PARKERSBURG - Already in 38 counties, Project Lifesaver continues to expand and now has a temporary office in room 202 of the Wood County Courthouse.
The nonprofit program assists families and caregivers of individuals with Alzheimer's, Autism, Down syndrome, stroke, traumatic brain injury and other cognitive disabilities who are prone to wander. Through use of a radio transmitter attached as a bracelet on the individual and tracking equipment, trained Project Lifesaver search and rescue teams can track individuals on the ground, from the air, underwater or even underground.
Sue Patalano, administrator for Wood County Project Lifesaver, also serves as West Virginia state coordinator for the program. Patalano's office has temporarily been relocated to room 202 in the courthouse. Plans are to move the office into the law library of the judicial annex once the books there are removed. The state Supreme Court has closed a number of law libraries around the state, including Wood County's library.
Photo by Pamela Brust
Sue Patalano, administrator for Wood County Project Lifesaver, also serves as Project Lifesaver West Virginia state coordinator.
Wood County was the first county in the state to adopt Project Lifesaver.
"I am working now with six more counties that have contacted me: Boone, Mineral, Hardy, Morgan, Wayne and Roane counties. The first step will be meeting with their county commissioners. Usually the local sheriff, director of emergency services or 911 officials invite me to come. The ultimate goal when I started back in 2005 was to get this program into all 55 counties in the state," Patalano said.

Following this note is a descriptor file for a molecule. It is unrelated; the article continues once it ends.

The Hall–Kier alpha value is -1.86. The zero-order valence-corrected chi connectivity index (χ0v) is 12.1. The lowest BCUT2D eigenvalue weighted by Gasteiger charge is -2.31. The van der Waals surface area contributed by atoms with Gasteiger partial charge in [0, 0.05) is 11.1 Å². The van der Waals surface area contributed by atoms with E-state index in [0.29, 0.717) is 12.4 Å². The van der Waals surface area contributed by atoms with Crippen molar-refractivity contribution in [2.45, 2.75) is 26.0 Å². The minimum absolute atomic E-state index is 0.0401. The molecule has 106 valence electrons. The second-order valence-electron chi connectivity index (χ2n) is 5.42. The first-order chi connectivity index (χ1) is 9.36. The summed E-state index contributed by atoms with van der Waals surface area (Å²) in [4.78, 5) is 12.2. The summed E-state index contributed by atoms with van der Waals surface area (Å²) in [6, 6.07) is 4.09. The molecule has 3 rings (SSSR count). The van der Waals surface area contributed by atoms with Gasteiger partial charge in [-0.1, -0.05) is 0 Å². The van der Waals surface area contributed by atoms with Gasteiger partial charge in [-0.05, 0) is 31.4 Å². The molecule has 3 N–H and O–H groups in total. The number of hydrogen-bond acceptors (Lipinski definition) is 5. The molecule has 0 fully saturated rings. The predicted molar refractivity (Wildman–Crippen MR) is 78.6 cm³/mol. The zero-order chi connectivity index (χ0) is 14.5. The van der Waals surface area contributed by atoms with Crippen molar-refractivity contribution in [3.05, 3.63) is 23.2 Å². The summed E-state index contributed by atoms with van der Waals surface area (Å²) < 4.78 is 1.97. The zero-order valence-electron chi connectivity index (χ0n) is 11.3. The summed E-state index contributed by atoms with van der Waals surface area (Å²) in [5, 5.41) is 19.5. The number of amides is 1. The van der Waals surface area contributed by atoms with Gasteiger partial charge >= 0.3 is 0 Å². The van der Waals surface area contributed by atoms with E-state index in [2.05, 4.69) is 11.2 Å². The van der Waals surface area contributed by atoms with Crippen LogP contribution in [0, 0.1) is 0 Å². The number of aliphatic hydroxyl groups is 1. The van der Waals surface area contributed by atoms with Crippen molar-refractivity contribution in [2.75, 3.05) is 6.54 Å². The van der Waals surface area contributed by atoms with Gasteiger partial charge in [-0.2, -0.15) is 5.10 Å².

The program is funded through grants and donations. Some of the grant funds are earmarked only for startup money to establish the program in other counties.
There are 48 active clients on the program in Wood County. Patalano said 250 have been enrolled.
"They come and go off the program depending on their circumstances, " Patalano said. Ages of enrollees are from 4 to their 90s.
Cost for the program is $10 a month for battery/bracelet replacements. The Parkersburg Fire Department volunteers to assist with battery and bracelet changeovers.
"We never turn anyone down because of inability to pay. If they cannot afford the fee, I find sponsorships for them," Patalano said.
The program has had 10 successful search and rescues locally since its inception.
Involved with the program since day one, Patalano said she feels the program makes a real difference in people's lives.
"This has been a successful and worthwhile program sponsored by the Wood County Sheriff's office since 2005. It's seldom a person gets to do something that's good for their state, and when I see how happy the people are when they realize somebody is there for them when a loved one wanders off, it makes me feel good. Of course, I don't do it alone, but that's what keeps me going," she said.
The average search and rescue time of Project Lifesaver is under 30 minutes with no fatalities or serious injuries compared to traditional searches which can take days or weeks, according to the national organization.
Patalano said she's passionate about the program and it has a proven track record.
"Within about 20 days of receiving their training, Nicholas County officers were able to locate a client who had wandered off within 16 minutes with only their basic training and one piece of equipment. That's just one great example of how the program does what it says it will do," Patalano said.
For more information or to sign up for the program, contact Patalano with Project Lifesaver by calling 304-424-1769.